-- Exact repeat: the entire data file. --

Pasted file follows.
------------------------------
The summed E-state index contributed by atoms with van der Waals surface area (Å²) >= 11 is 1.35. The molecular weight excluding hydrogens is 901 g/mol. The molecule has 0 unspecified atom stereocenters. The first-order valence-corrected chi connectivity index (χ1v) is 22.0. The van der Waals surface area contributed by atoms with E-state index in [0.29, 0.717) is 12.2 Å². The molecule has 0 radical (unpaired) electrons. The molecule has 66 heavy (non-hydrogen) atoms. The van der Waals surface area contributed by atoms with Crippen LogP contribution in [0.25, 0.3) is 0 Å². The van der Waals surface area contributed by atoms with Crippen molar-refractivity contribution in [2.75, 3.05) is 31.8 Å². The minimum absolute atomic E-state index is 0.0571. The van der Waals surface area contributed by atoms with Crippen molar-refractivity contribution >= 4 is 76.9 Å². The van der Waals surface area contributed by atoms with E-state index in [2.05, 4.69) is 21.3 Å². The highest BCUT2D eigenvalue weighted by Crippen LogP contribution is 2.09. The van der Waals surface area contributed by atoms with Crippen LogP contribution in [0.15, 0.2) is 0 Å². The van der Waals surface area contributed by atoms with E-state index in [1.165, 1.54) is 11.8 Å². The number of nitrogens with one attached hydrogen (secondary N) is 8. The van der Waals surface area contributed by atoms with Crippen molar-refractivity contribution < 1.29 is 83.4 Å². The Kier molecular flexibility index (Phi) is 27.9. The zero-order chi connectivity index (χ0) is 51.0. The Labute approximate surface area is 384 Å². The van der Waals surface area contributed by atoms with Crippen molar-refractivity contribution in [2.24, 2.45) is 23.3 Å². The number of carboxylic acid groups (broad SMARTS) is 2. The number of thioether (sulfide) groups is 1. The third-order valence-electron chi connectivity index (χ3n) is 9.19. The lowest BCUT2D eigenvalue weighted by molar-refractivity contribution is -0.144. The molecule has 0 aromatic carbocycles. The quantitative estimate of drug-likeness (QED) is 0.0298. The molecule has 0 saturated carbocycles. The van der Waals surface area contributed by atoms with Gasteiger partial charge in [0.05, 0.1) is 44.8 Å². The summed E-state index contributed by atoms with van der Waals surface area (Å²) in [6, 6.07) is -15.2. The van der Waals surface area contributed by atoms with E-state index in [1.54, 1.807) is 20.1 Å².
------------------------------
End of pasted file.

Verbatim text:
The summed E-state index contributed by atoms with van der Waals surface area (Å²) >= 11 is 1.35. The molecular weight excluding hydrogens is 901 g/mol. The molecule has 0 unspecified atom stereocenters. The first-order valence-corrected chi connectivity index (χ1v) is 22.0. The van der Waals surface area contributed by atoms with E-state index in [0.29, 0.717) is 12.2 Å². The molecule has 0 radical (unpaired) electrons. The molecule has 66 heavy (non-hydrogen) atoms. The van der Waals surface area contributed by atoms with Crippen LogP contribution in [0.25, 0.3) is 0 Å². The van der Waals surface area contributed by atoms with Crippen molar-refractivity contribution in [2.75, 3.05) is 31.8 Å². The minimum absolute atomic E-state index is 0.0571. The van der Waals surface area contributed by atoms with Crippen molar-refractivity contribution >= 4 is 76.9 Å². The van der Waals surface area contributed by atoms with E-state index in [2.05, 4.69) is 21.3 Å². The highest BCUT2D eigenvalue weighted by Crippen LogP contribution is 2.09. The van der Waals surface area contributed by atoms with Crippen LogP contribution in [0.15, 0.2) is 0 Å². The van der Waals surface area contributed by atoms with E-state index in [1.165, 1.54) is 11.8 Å². The number of nitrogens with one attached hydrogen (secondary N) is 8. The van der Waals surface area contributed by atoms with Crippen molar-refractivity contribution < 1.29 is 83.4 Å². The Kier molecular flexibility index (Phi) is 27.9. The zero-order chi connectivity index (χ0) is 51.0. The Labute approximate surface area is 384 Å². The van der Waals surface area contributed by atoms with Crippen molar-refractivity contribution in [2.24, 2.45) is 23.3 Å². The number of carboxylic acid groups (broad SMARTS) is 2. The number of thioether (sulfide) groups is 1. The third-order valence-electron chi connectivity index (χ3n) is 9.19. The lowest BCUT2D eigenvalue weighted by molar-refractivity contribution is -0.144. The molecule has 0 aromatic carbocycles. The quantitative estimate of drug-likeness (QED) is 0.0298. The molecule has 0 saturated carbocycles. The van der Waals surface area contributed by atoms with Gasteiger partial charge in [0.05, 0.1) is 44.8 Å². The summed E-state index contributed by atoms with van der Waals surface area (Å²) in [6, 6.07) is -15.2. The van der Waals surface area contributed by atoms with E-state index in [1.54, 1.807) is 20.1 Å².